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Joseph O'Neill's Chuck Ramkissoon is USA Cricketer of the Year
by Venu Palaparthi
Nov 13, 2008
By Venu Palaparthi

A review of Netherland - Joseph O'Neill's powerful novel about life (and cricket) in New York.

I must admit this book review is the first I have written. And I make no claims that it is an unbiased one. I am a cricket entrepreneur and occasional writer and Netherland is right in my sweet spot - and in cricket-speak, that means an automatic 'big hit.'

I must also confess that until Joseph O'Neill's Netherland came my way, I had only read those Booker longlisted writers that had an Indian connection - the list includes Jhabvala, Rushdie, Roy and Naipaul. I was deeply disappointed when Netherland did not make the shortlist. There is really no Indian connection in Netherland except that the book is about cricket and like the author said recently - cricket is my athletic mother tongue.

The characters in the book have strong resemblances to me and to people I know. Like the narrator, Hans van den Broek, I am an expat with a job in the financial industry who works in Times Square but dabbles in cricket outside of work. And like Hans' son Jake, my four year old plays hide-and-seek thinking that the objective of the game is to be found! Like Khamraj "Chuck" Ramkissoon, who is the true protagonist and the dreamer in this book, I dream about cricket becoming a major sport in USA. Hence the name of our company - DreamCricket.com.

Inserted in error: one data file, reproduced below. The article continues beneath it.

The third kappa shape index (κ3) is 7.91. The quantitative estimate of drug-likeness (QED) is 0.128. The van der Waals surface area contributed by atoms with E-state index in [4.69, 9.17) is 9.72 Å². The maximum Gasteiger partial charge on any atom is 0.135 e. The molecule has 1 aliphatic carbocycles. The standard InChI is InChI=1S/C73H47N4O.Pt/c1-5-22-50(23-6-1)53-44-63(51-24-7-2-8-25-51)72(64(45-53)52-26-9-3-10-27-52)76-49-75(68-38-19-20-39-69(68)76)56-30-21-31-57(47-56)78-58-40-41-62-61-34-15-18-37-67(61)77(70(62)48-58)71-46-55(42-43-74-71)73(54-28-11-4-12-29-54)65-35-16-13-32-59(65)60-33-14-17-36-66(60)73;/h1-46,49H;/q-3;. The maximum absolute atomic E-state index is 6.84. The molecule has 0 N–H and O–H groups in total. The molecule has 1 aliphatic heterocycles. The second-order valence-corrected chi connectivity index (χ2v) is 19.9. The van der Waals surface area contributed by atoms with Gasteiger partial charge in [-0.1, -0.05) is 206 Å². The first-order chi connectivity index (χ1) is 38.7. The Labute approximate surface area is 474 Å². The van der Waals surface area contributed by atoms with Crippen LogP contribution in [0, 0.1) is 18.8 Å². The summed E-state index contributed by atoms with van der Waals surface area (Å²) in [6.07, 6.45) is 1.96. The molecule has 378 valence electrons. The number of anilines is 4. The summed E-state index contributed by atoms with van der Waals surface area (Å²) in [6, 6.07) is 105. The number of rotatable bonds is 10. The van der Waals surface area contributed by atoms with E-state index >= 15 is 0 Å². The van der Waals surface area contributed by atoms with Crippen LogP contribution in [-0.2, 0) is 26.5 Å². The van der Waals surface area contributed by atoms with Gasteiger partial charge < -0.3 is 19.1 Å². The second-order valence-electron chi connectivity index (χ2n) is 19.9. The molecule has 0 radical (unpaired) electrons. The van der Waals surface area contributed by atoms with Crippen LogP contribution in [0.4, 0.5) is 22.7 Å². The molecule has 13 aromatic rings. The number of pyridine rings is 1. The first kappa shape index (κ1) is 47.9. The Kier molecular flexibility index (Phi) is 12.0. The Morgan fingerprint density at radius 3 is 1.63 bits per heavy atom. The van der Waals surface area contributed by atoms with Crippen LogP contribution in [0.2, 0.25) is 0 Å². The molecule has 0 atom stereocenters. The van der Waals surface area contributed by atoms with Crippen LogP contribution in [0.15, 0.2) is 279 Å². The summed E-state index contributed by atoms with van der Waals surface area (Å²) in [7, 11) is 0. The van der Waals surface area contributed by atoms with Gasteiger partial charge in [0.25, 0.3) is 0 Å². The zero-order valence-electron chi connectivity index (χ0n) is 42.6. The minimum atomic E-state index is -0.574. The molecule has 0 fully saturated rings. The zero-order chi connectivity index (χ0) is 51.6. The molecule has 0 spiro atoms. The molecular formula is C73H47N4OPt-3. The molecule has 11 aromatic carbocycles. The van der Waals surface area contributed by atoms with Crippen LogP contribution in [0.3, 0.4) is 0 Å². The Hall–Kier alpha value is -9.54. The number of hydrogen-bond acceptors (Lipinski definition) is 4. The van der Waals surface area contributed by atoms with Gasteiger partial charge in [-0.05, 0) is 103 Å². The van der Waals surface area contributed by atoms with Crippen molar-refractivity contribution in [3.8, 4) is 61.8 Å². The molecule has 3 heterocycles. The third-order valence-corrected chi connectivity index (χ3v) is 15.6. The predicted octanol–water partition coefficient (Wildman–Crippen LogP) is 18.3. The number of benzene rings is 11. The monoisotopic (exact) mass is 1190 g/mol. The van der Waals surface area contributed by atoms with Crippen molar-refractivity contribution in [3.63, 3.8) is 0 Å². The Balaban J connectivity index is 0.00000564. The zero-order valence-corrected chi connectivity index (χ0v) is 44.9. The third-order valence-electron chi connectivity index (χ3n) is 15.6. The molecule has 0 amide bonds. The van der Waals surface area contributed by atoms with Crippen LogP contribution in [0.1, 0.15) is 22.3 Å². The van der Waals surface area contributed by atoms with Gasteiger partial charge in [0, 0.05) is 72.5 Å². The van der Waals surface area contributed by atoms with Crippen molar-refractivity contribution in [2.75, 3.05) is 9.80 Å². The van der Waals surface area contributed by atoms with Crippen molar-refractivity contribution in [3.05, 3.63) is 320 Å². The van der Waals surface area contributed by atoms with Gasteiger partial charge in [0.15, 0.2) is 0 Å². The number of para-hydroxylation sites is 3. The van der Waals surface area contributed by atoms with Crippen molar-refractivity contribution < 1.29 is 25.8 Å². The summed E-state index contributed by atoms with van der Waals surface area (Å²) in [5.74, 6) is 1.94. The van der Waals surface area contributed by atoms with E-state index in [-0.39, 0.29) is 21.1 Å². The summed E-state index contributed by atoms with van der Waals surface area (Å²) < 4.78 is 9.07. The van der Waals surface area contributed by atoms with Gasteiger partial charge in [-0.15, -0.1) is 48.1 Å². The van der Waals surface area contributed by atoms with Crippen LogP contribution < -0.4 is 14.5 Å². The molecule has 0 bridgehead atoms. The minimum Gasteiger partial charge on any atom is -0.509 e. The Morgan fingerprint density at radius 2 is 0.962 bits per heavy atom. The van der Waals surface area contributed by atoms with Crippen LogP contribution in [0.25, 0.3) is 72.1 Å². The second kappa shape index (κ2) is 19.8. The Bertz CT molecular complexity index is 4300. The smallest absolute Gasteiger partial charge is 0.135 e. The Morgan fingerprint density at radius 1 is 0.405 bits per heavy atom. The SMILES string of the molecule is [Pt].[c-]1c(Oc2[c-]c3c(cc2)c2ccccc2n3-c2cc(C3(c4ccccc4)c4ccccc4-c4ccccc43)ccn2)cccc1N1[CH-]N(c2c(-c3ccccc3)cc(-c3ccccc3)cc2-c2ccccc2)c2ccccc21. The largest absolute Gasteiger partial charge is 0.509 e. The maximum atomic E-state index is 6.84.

The similarities don't end there. For thousands of readers of this website, who like me are in some way involved with cricket in USA, the characters are a rippled reflection of ourselves. When Hans says that his exotic cricket circle made no intersection with his everyday life, that is something that nearly every American cricketer can relate to. Cricket is in the back of our minds throughout the week, but our paths intersect on the field.

Cricket remains something of a fringe-sport in USA. But for those of us in cricket, it is everything - it is part of our identity. We long for greater recognition (and lesser American resistance) to our beloved sport. As Chuck says "you want a taste of how it feels to be a black man in this country? Put on the white clothes of a cricketer. Put on white to feel black."

[As a sidenote, I wonder what Chuck's reaction might have been had he witnessed Obama's victory.]

Chuck sees himself as an agent of change - the change that USA cricket needs. And he is optimistic about the improvability of American cricket. "Think fantastic," Chuck tells Hans as he explains why he is convinced that a cricket stadium in this part of the world will work. "We must take a more positive attitude. We must claim our rightful place (for cricket) in this wonderful country."

Hans is hesitant to embrace Chuck's plans (which he calls schemes) but warms up gradually and is soon found helping Chuck in his dream project - the Bald Eagle Cricket Field at an abandoned airport (remember Floyd Bennett).